Do the Right Thing is available on iTunes and look out for a 4K restoration from the Criterion Collection. If you are looking for more Spike Lee movies, then catch his latest full feature release, Da 5 Bloods (2020) on Netflix. And while you are there, watch his brilliant BlacKkKlansman (2018) for which Lee received his only competitive Oscar for Best Adapted Screenplay. A sadly unsurprisingly poor return for one of America’s most important film makers.

Companion Piece

If you wondered why George Floyd required 4 police officers to arrest him for allegedly using a counterfeit $20 bill, or why Rayshard Brooks was shot 3 times in the back for essentially being drunk and why Ahmaud Arbery was shot dead for simply running through a white neighbourhood then our companion piece will provide some answers.

Ava DuVernay’s documentary 13th (2016), examines the document that was meant to end American slavery. The 13th Amendment of the American Constitution states:

“Neither slavery nor involuntary servitude, except as a punishment for crime whereof the party shall have been duly convicted, shall exist within the United States, or any place subject to their jurisdiction.”

It is DuVernay’s contention that the amendment provides a loophole (italicised above), that allows for the continuation of slavery through the process of incarceration. Slavery was required for a certain economic model to survive and when it was abolished, it needed to be replaced. It was convenient that the descendants of those slaves could so easily be targeted and demonised with an unwarranted criminality.

The documentary takes us through successive American governments starting with Richard Nixon, as they attempt to outdo one another with an increasingly draconian ‘law and order’ agenda. Sadly, the most influential laws which resulted in mass incarceration were enacted by Bill Clinton’s Democratic administration. This has led to a situation where 25% of the population of incarcerated people in the world are in US prisons – the “land of the free?”.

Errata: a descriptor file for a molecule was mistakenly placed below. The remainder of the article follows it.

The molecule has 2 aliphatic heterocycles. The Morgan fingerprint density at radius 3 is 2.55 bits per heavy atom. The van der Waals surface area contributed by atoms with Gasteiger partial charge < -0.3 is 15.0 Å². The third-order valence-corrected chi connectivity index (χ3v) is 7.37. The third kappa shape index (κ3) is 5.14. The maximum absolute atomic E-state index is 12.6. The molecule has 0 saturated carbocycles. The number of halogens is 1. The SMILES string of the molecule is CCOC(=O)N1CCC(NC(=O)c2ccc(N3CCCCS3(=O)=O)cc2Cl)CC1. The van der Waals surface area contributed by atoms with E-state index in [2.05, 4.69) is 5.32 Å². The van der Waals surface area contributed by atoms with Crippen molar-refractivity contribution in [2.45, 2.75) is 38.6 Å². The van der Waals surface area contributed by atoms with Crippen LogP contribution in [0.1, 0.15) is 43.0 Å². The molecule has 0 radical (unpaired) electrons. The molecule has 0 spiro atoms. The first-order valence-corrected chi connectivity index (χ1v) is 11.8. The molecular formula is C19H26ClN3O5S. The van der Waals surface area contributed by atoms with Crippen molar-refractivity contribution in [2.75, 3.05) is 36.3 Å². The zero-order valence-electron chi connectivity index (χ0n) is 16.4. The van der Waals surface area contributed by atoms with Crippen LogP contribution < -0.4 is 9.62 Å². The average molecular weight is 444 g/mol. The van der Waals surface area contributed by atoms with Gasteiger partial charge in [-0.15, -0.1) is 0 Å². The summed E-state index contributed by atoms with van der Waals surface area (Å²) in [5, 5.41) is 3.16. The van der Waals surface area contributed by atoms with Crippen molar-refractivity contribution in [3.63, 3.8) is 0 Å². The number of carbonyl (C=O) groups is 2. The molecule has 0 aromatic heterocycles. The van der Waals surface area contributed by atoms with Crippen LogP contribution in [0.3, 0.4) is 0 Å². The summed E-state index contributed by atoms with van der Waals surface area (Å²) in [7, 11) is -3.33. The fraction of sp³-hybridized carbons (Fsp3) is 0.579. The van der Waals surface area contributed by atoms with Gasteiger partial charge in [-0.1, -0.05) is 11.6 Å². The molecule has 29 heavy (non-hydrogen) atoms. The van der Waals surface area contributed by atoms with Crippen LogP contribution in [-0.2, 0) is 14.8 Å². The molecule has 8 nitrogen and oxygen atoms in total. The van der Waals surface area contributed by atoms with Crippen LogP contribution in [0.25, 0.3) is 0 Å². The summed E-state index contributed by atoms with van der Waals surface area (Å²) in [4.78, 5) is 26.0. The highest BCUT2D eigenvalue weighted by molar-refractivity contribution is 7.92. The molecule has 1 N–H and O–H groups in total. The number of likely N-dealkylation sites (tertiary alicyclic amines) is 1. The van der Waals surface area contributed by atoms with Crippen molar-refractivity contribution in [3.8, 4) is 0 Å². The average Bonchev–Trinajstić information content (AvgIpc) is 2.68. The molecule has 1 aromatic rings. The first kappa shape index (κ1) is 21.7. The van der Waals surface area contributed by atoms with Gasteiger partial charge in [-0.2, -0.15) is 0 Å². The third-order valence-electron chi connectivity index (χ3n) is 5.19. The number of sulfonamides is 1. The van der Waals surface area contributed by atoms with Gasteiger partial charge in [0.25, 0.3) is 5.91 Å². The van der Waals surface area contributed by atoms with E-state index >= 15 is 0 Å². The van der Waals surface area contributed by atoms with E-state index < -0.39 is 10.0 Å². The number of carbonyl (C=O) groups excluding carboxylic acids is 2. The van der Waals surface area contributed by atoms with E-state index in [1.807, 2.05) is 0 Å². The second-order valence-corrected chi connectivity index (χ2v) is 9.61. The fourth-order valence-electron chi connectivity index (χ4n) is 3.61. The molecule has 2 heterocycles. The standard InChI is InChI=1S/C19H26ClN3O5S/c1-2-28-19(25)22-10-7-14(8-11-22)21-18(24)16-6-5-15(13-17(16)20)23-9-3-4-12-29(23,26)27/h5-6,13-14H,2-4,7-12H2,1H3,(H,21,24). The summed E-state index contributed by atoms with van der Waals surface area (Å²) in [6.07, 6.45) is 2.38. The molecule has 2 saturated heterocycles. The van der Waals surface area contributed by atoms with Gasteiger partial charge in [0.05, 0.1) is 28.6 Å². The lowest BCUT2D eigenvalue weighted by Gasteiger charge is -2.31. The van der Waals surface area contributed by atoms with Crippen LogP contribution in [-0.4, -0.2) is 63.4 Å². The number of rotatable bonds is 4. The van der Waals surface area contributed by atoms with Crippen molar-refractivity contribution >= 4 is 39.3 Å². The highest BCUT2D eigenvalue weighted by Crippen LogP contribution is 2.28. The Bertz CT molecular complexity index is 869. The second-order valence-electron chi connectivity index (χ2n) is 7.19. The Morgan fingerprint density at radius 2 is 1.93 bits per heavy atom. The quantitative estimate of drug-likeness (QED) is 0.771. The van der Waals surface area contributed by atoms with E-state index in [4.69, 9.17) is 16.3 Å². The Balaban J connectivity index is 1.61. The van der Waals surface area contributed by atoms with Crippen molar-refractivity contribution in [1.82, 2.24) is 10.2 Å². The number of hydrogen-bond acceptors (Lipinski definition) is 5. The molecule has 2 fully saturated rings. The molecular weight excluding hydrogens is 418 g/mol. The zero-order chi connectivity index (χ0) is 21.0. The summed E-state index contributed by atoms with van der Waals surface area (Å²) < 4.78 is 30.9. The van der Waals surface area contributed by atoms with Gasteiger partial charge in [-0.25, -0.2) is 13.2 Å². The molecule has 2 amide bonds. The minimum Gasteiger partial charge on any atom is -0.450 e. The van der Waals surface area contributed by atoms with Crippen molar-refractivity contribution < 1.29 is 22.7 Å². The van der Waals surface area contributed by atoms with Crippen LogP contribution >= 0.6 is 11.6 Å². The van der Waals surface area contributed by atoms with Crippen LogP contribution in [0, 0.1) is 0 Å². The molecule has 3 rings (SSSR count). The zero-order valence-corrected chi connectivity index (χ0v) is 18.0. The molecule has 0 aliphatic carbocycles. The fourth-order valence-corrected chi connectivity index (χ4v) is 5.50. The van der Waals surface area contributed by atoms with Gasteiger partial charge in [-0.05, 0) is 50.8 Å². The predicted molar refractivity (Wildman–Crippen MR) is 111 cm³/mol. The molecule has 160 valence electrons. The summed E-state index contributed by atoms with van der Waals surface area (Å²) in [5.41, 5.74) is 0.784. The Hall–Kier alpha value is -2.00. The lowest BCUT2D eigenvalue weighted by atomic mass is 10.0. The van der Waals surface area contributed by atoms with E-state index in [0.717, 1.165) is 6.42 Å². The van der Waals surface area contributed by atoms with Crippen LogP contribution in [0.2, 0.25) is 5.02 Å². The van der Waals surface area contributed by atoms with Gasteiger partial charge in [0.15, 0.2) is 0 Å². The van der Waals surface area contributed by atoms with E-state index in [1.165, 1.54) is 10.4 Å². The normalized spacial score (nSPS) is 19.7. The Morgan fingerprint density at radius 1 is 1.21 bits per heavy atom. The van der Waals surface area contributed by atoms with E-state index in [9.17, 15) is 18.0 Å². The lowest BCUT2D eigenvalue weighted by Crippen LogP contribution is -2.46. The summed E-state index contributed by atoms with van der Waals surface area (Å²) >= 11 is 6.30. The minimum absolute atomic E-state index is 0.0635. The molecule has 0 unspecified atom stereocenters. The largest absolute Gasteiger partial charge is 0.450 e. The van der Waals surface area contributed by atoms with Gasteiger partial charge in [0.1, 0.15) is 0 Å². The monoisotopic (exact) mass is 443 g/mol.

What is remarkable about Amy DuVernay’s documentary is that she has managed to pack so much into 100 minutes. This is done deliberately – inviting the viewers to further explore for themselves, the themes she introduces in support of her central argument. Her documentary includes interviews representing a diverse range of opinion, from the radical black feminist Angela Davis to the divisive Newt Gingrich. She states that she interviewed all her subjects for two hours to draw a more complete opinion, making the final running time even more remarkable.

DuVernay’s previous work includes the highly regarded Selma (2014), chronicling Dr. Martin Luther King’s epic march from Selma to Montgomery, Alabama. 13th is available on Netflix but because of its current significance has been made freely available on YouTube here.

And to bring up the rear on both of the movies in this blog…..

Both Lee’s BlacKkKlansman and DuVernay’s 13th refer to D.W. Griffith’s The Birth of a Nation (1914). The movie has a significant place in American movie history, being credited with inventing narrative cinema – a motion picture that depicts a complete story. Lionel Barrymore, a member of one of America’s great acting families and Drew’s great-uncle says of Griffith, that there should be a solid gold statue to him at Hollywood and Vine, fifty feet high. Unfortunately as the few excerpts shown in BlacKkKlansman and 13th exemplify, the movie is grotesquely racist, depicting members of the KKK protecting the virtue of white women from beastly black men intent on rape and violence. The Klan had been dormant at that time and the release of the movie led to its resurgence.

Lee, despite being confronted by this movie in NYU film school where it was held in high regard, does not support having it banned and believes that it has to be viewed together with its obvious socio-political issues. Needless to say, I don’t believe that there will be a statue of Griffith erected any time soon – at least I hope not!

Happy viewing!

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The Movie Cricket